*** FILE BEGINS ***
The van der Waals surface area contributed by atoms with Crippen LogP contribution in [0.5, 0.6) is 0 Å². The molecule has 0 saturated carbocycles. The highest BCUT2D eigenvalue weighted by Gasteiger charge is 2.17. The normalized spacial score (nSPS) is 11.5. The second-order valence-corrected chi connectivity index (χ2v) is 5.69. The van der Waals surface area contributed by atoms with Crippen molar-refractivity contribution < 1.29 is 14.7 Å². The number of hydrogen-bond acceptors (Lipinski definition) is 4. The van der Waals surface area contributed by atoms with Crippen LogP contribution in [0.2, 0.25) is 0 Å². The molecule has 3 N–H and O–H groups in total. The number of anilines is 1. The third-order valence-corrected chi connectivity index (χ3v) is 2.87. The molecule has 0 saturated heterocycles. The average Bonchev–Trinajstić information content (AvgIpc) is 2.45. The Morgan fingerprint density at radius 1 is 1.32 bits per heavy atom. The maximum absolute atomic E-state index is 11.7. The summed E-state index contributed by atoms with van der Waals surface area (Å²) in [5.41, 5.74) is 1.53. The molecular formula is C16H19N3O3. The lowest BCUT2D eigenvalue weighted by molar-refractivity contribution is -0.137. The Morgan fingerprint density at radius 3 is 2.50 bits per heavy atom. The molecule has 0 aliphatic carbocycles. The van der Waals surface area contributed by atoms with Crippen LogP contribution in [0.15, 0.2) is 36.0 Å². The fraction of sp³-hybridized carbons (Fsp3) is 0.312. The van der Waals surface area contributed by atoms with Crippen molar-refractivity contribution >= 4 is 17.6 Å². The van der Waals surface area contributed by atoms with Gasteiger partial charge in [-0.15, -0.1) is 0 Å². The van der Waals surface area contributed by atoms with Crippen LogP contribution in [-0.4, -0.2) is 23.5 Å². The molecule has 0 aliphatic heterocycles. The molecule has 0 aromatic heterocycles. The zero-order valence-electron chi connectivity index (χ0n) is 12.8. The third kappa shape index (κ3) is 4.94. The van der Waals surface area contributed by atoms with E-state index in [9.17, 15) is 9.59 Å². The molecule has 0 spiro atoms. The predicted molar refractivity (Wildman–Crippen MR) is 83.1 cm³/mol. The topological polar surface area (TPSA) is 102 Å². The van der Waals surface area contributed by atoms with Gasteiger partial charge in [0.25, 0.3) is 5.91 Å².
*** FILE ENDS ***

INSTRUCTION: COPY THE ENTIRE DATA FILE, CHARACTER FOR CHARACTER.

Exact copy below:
The van der Waals surface area contributed by atoms with Crippen LogP contribution in [0.5, 0.6) is 0 Å². The molecule has 0 saturated carbocycles. The highest BCUT2D eigenvalue weighted by Gasteiger charge is 2.17. The normalized spacial score (nSPS) is 11.5. The second-order valence-corrected chi connectivity index (χ2v) is 5.69. The van der Waals surface area contributed by atoms with Crippen molar-refractivity contribution < 1.29 is 14.7 Å². The number of hydrogen-bond acceptors (Lipinski definition) is 4. The van der Waals surface area contributed by atoms with Crippen LogP contribution in [0.2, 0.25) is 0 Å². The molecule has 3 N–H and O–H groups in total. The number of anilines is 1. The third-order valence-corrected chi connectivity index (χ3v) is 2.87. The molecule has 0 saturated heterocycles. The average Bonchev–Trinajstić information content (AvgIpc) is 2.45. The Morgan fingerprint density at radius 1 is 1.32 bits per heavy atom. The maximum absolute atomic E-state index is 11.7. The summed E-state index contributed by atoms with van der Waals surface area (Å²) in [5.41, 5.74) is 1.53. The molecular formula is C16H19N3O3. The lowest BCUT2D eigenvalue weighted by molar-refractivity contribution is -0.137. The Morgan fingerprint density at radius 3 is 2.50 bits per heavy atom. The molecule has 0 aliphatic carbocycles. The van der Waals surface area contributed by atoms with Crippen LogP contribution in [0.15, 0.2) is 36.0 Å². The fraction of sp³-hybridized carbons (Fsp3) is 0.312. The van der Waals surface area contributed by atoms with Crippen molar-refractivity contribution >= 4 is 17.6 Å². The van der Waals surface area contributed by atoms with Gasteiger partial charge in [-0.15, -0.1) is 0 Å². The van der Waals surface area contributed by atoms with Crippen LogP contribution in [-0.4, -0.2) is 23.5 Å². The molecule has 0 aliphatic heterocycles. The molecule has 0 aromatic heterocycles. The zero-order valence-electron chi connectivity index (χ0n) is 12.8. The third kappa shape index (κ3) is 4.94. The van der Waals surface area contributed by atoms with E-state index in [9.17, 15) is 9.59 Å². The molecule has 0 spiro atoms. The predicted molar refractivity (Wildman–Crippen MR) is 83.1 cm³/mol. The topological polar surface area (TPSA) is 102 Å². The van der Waals surface area contributed by atoms with Gasteiger partial charge in [0.25, 0.3) is 5.91 Å².